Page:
zsd writes: I started a worm farm under my rabbit cages, i checked the cages the other day diging in several spot and found 3 worms out of the 3 dozen i put in. what did i do wrong?
Posted: 8:48 pm on March 27th
smacd1961 writes: After reading all the comments about rabbit manure for tomato plants I will say this. I have a large rabbitry and gave a 50lb bag to my best friends aunt last year and she had more tomatoes on the her vines than she had had in 30 years in the same spot. Just saying.
Posted: 5:37 pm on September 25th
rockmockenough writes: I see that most of these posts are a bit dated at this point but wanted to jump in none the less.

I realize that this site is focused on gardening so I will refrain from a complete tirade on how rabbits belong in the house (they are the 3rd most owned domesticated animal in the US)and should under no circumstances be housed outdoors.

That said, if you are interested in adding rabbit poop to your garden please, please, please do not buy or adopt a rabbit just to do that. Rabbits are a 10 year commitment and require spaying/neutering and regular vet visits just like cats and dogs.

Instead ask around about who already has rabbits. Friends, co-workers, church members, etc. Most rabbit owners are happy to supply you with fresh poop for your garden. Or look online to see if there are any rabbit shelters in your area. They will also be happy to have you take some of the many, many bags of poop they dispose of every day.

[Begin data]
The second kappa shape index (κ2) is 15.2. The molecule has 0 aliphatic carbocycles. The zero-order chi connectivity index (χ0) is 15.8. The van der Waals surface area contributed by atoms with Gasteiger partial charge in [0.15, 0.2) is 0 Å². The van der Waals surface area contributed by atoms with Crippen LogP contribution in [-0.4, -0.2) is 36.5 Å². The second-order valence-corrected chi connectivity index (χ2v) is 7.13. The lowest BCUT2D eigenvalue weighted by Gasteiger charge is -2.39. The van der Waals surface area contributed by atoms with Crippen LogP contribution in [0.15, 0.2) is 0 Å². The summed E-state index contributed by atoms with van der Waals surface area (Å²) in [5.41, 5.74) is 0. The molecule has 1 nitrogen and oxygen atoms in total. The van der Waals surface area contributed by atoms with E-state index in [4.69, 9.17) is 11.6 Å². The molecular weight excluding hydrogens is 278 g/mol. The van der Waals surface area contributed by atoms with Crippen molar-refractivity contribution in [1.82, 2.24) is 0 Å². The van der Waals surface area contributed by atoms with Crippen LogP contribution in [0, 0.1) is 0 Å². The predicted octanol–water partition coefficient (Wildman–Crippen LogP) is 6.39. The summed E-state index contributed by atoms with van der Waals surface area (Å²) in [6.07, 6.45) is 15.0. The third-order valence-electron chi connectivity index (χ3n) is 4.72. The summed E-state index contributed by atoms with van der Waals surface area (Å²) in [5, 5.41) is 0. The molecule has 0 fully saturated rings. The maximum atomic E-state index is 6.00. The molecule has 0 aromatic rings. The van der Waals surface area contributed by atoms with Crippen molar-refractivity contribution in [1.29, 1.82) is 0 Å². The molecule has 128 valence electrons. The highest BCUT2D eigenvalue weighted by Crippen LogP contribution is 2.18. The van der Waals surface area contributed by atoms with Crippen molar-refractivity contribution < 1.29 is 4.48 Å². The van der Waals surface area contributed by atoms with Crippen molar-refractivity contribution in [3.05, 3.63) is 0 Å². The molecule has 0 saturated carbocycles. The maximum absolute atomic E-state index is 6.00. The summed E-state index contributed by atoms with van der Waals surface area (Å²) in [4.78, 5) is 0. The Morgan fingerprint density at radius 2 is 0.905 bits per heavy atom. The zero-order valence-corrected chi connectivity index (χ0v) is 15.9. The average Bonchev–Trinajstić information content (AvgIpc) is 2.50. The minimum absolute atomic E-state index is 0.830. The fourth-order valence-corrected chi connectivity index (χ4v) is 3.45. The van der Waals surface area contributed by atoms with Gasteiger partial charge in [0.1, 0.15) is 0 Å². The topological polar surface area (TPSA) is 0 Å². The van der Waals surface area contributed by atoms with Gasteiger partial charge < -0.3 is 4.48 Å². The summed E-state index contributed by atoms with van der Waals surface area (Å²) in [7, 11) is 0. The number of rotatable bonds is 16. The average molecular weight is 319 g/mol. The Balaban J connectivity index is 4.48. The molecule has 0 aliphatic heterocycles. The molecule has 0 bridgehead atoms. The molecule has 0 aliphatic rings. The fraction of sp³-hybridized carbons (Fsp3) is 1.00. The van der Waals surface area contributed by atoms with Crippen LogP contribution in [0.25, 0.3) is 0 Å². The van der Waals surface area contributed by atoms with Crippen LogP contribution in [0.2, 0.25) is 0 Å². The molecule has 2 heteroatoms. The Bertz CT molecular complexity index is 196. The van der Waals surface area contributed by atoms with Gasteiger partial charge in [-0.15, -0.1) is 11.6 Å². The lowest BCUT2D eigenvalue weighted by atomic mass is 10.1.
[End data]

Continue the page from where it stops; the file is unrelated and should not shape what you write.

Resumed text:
Please check out the website www.rabbit.org for information on rabbit ownership as well as a list of local shelters.
Posted: 10:22 pm on July 5th
kostasgreece writes: hello im interesting to take only liquid from rabbit mature to use in my greenhouse but i dont find any kind of machine to do this.Do you know anything ?

thanks for your time
Posted: 7:15 am on November 6th
Heaseba writes: I raise rabbits for meat. I have used the 'pellets' in the garden. My snow peas love them and so do my passionfruit vines. I will be seeding the vegie garden with them this coming spring. On a slightly different note.. I feed the rabbits guts to the chickens.. waste not, want not.. *smile*
Posted: 4:32 pm on November 4th
savingtimeandmoney writes: Okay Iam new to the graden We live in a sub. have small pool type graden Now we have a few bunnies showing up for early breakfast!! (totmates/Pepers/Cuck this year)
I also have ain door bunny we use ceadar shaving in his cage /Can i use his poop mixed with ceader from cage to mix with dirt or should we mix it in the composter bind for next fall/spring , Any help would great?
Next question
What can I do to keep the wild bunnies out ? Fence I know But some one told me I could use cat littler around the area ?? (mother law has indoor cat??